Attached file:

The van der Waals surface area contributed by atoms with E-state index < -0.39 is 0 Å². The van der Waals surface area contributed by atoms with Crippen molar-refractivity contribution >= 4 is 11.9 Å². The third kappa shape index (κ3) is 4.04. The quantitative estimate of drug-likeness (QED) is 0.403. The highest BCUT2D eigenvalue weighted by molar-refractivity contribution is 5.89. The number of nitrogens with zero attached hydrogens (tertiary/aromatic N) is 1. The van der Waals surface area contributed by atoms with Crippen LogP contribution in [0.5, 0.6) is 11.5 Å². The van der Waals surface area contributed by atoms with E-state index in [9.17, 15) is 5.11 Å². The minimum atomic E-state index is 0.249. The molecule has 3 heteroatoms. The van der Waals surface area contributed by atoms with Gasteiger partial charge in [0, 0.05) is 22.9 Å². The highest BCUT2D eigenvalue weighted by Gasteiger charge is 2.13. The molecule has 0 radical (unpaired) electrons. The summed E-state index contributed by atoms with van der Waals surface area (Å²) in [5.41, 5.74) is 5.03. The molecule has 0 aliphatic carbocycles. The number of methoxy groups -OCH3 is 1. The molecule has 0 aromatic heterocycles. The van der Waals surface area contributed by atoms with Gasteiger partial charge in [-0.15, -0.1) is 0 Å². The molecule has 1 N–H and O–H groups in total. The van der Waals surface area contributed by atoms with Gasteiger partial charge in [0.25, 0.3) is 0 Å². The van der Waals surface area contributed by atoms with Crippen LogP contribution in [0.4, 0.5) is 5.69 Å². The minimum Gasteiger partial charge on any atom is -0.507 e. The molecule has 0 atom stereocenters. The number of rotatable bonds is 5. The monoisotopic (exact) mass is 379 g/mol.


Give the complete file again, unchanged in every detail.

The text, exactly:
The van der Waals surface area contributed by atoms with E-state index < -0.39 is 0 Å². The van der Waals surface area contributed by atoms with Crippen molar-refractivity contribution >= 4 is 11.9 Å². The third kappa shape index (κ3) is 4.04. The quantitative estimate of drug-likeness (QED) is 0.403. The highest BCUT2D eigenvalue weighted by molar-refractivity contribution is 5.89. The number of nitrogens with zero attached hydrogens (tertiary/aromatic N) is 1. The van der Waals surface area contributed by atoms with Crippen LogP contribution in [0.5, 0.6) is 11.5 Å². The van der Waals surface area contributed by atoms with E-state index in [9.17, 15) is 5.11 Å². The minimum atomic E-state index is 0.249. The molecule has 3 heteroatoms. The van der Waals surface area contributed by atoms with Gasteiger partial charge in [0, 0.05) is 22.9 Å². The highest BCUT2D eigenvalue weighted by Gasteiger charge is 2.13. The molecule has 0 radical (unpaired) electrons. The summed E-state index contributed by atoms with van der Waals surface area (Å²) in [5.41, 5.74) is 5.03. The molecule has 0 aliphatic carbocycles. The number of methoxy groups -OCH3 is 1. The molecule has 0 aromatic heterocycles. The van der Waals surface area contributed by atoms with Gasteiger partial charge in [-0.15, -0.1) is 0 Å². The molecule has 1 N–H and O–H groups in total. The van der Waals surface area contributed by atoms with Gasteiger partial charge in [0.25, 0.3) is 0 Å². The van der Waals surface area contributed by atoms with Crippen LogP contribution in [0.4, 0.5) is 5.69 Å². The minimum Gasteiger partial charge on any atom is -0.507 e. The molecule has 0 atom stereocenters. The number of rotatable bonds is 5. The monoisotopic (exact) mass is 379 g/mol.